Since you said you want to know if its actually installed, I think the best way (short of running version specific code), is to check the reassuringly named "Install" registry key. 0x1 means yes:

C:\>reg query "HKLM\SOFTWARE\Microsoft\NET Framework Setup\NDP\v3.5"| findstr Install

   Install     REG_DWORD       0x1
   InstallPath REG_SZ  c:\WINNT\Microsoft.NET\Framework\v3.5\

This also happens to be the "Microsoft Recommended" official method.

WMI is another possibility, but seems impractical (Slow? Takes 2 min on my C2D, SSD). Maybe it works better on your server:

C:\>wmic product where "Name like 'Microsoft .Net%'" get Name, Version

Name                                                Version
Microsoft .NET Compact Framework 1.0 SP3 Developer  1.0.4292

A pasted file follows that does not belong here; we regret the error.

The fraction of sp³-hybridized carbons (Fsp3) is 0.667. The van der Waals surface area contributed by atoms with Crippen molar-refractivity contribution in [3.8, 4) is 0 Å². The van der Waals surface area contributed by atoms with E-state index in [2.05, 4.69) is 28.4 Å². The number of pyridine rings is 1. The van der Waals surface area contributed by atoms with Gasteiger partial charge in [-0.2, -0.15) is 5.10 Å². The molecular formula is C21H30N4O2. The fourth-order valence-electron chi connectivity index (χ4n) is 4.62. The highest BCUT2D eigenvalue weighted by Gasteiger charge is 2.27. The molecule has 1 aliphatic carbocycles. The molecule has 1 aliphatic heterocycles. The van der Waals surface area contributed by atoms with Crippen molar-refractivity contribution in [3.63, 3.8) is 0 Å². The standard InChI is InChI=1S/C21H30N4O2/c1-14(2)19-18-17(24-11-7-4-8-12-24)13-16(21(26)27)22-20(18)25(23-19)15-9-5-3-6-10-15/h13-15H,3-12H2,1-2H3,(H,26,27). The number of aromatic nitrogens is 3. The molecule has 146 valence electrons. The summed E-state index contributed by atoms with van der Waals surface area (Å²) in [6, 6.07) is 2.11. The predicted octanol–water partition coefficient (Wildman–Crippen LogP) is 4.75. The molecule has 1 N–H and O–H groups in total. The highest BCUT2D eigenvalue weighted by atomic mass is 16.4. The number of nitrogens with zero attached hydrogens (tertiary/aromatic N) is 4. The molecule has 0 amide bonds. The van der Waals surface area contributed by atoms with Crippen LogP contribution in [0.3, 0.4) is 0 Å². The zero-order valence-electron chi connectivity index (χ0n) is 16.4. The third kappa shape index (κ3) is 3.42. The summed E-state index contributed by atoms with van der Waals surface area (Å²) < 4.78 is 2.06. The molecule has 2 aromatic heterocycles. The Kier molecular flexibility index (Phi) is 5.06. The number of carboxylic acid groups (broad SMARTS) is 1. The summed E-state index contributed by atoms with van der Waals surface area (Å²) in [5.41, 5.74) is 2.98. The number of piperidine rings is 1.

Microsoft .NET Framework 3.0 Service Pack 2         3.2.30729
Microsoft .NET Framework 3.5 SP1                    3.5.30729
Microsoft .NET Compact Framework 2.0                2.0.5238
Microsoft .NET Framework 4 Client Profile           4.0.30319
Microsoft .NET Framework 4 Multi-Targeting Pack     4.0.30319
Microsoft .NET Framework 2.0 Service Pack 2         2.2.30729
Microsoft .NET Framework 1.1                        1.1.4322
Microsoft .NET Framework 4 Extended                 4.0.30319

C:\>wmic product where "name like 'Microsoft .N%' and version='3.5.30729'" get name

Microsoft .NET Framework 3.5 SP1

Other than these I think the only way to be 100% sure is to actually run a simple console app compiled targeting your framework version. Personally, I consider this unnecessary and trust the registry method just fine.